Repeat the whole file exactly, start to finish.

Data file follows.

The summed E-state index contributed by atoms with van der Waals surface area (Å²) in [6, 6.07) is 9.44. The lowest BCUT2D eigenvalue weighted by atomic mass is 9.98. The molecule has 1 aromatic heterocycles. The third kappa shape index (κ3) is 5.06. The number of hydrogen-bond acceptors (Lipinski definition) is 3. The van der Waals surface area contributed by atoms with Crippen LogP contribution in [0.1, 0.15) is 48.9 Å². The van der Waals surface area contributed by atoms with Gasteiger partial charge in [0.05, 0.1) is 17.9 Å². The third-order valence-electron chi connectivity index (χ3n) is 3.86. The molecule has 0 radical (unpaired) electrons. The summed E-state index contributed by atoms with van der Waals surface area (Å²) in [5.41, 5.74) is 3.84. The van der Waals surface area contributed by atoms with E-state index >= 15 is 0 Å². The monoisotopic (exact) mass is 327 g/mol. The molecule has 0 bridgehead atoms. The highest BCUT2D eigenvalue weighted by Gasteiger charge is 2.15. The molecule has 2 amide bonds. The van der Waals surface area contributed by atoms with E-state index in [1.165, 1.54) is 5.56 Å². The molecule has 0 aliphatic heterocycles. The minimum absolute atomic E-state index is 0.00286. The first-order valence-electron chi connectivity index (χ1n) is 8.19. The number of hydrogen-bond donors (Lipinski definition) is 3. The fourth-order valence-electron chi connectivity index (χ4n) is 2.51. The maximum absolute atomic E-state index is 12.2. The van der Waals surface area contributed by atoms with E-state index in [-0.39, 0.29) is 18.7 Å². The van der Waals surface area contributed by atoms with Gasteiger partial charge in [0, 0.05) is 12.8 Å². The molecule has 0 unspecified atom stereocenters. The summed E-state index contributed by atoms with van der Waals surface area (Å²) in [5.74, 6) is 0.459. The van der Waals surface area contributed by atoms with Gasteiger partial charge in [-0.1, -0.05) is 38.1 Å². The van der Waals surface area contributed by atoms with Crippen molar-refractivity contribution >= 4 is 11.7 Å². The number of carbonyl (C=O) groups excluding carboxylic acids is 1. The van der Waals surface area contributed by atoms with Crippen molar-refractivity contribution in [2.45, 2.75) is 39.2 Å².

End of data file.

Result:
The summed E-state index contributed by atoms with van der Waals surface area (Å²) in [6, 6.07) is 9.44. The lowest BCUT2D eigenvalue weighted by atomic mass is 9.98. The molecule has 1 aromatic heterocycles. The third kappa shape index (κ3) is 5.06. The number of hydrogen-bond acceptors (Lipinski definition) is 3. The van der Waals surface area contributed by atoms with Crippen LogP contribution in [0.1, 0.15) is 48.9 Å². The van der Waals surface area contributed by atoms with Gasteiger partial charge in [0.05, 0.1) is 17.9 Å². The third-order valence-electron chi connectivity index (χ3n) is 3.86. The molecule has 0 radical (unpaired) electrons. The summed E-state index contributed by atoms with van der Waals surface area (Å²) in [5.41, 5.74) is 3.84. The van der Waals surface area contributed by atoms with E-state index >= 15 is 0 Å². The monoisotopic (exact) mass is 327 g/mol. The molecule has 0 bridgehead atoms. The highest BCUT2D eigenvalue weighted by Gasteiger charge is 2.15. The molecule has 2 amide bonds. The van der Waals surface area contributed by atoms with E-state index in [1.165, 1.54) is 5.56 Å². The molecule has 0 aliphatic heterocycles. The minimum absolute atomic E-state index is 0.00286. The first-order valence-electron chi connectivity index (χ1n) is 8.19. The number of hydrogen-bond donors (Lipinski definition) is 3. The fourth-order valence-electron chi connectivity index (χ4n) is 2.51. The maximum absolute atomic E-state index is 12.2. The van der Waals surface area contributed by atoms with E-state index in [-0.39, 0.29) is 18.7 Å². The van der Waals surface area contributed by atoms with Gasteiger partial charge in [0, 0.05) is 12.8 Å². The molecule has 0 unspecified atom stereocenters. The summed E-state index contributed by atoms with van der Waals surface area (Å²) in [5.74, 6) is 0.459. The van der Waals surface area contributed by atoms with Gasteiger partial charge in [-0.1, -0.05) is 38.1 Å². The van der Waals surface area contributed by atoms with Crippen molar-refractivity contribution >= 4 is 11.7 Å². The number of carbonyl (C=O) groups excluding carboxylic acids is 1. The van der Waals surface area contributed by atoms with Crippen molar-refractivity contribution in [2.45, 2.75) is 39.2 Å².